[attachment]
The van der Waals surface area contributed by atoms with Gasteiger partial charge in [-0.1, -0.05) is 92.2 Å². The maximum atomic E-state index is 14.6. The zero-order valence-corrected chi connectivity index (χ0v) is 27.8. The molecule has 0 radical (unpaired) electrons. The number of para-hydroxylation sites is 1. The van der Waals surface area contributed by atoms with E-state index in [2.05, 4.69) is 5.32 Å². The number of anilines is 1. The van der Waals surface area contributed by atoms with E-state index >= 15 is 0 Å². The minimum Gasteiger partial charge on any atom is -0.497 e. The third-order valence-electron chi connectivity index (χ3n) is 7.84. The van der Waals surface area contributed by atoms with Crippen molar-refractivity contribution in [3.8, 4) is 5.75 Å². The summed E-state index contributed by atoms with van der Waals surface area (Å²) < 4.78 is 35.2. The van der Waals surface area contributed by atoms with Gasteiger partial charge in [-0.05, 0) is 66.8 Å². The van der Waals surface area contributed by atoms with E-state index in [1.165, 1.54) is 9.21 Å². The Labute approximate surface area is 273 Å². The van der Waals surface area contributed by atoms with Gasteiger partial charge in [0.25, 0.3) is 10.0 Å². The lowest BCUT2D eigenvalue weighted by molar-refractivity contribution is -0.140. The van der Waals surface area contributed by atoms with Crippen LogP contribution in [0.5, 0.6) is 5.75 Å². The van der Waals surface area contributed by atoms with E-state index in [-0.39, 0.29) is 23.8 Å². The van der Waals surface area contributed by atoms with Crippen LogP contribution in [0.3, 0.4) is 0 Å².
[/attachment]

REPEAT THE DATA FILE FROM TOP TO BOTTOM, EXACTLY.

The van der Waals surface area contributed by atoms with Gasteiger partial charge in [-0.1, -0.05) is 92.2 Å². The maximum atomic E-state index is 14.6. The zero-order valence-corrected chi connectivity index (χ0v) is 27.8. The molecule has 0 radical (unpaired) electrons. The number of para-hydroxylation sites is 1. The van der Waals surface area contributed by atoms with E-state index in [2.05, 4.69) is 5.32 Å². The number of anilines is 1. The van der Waals surface area contributed by atoms with E-state index >= 15 is 0 Å². The minimum Gasteiger partial charge on any atom is -0.497 e. The third-order valence-electron chi connectivity index (χ3n) is 7.84. The van der Waals surface area contributed by atoms with Crippen molar-refractivity contribution in [3.8, 4) is 5.75 Å². The summed E-state index contributed by atoms with van der Waals surface area (Å²) < 4.78 is 35.2. The van der Waals surface area contributed by atoms with Gasteiger partial charge in [-0.05, 0) is 66.8 Å². The van der Waals surface area contributed by atoms with E-state index in [1.165, 1.54) is 9.21 Å². The Labute approximate surface area is 273 Å². The van der Waals surface area contributed by atoms with Gasteiger partial charge in [0.25, 0.3) is 10.0 Å². The lowest BCUT2D eigenvalue weighted by molar-refractivity contribution is -0.140. The van der Waals surface area contributed by atoms with Crippen LogP contribution in [0.5, 0.6) is 5.75 Å². The van der Waals surface area contributed by atoms with E-state index in [-0.39, 0.29) is 23.8 Å². The van der Waals surface area contributed by atoms with Crippen LogP contribution in [0.3, 0.4) is 0 Å².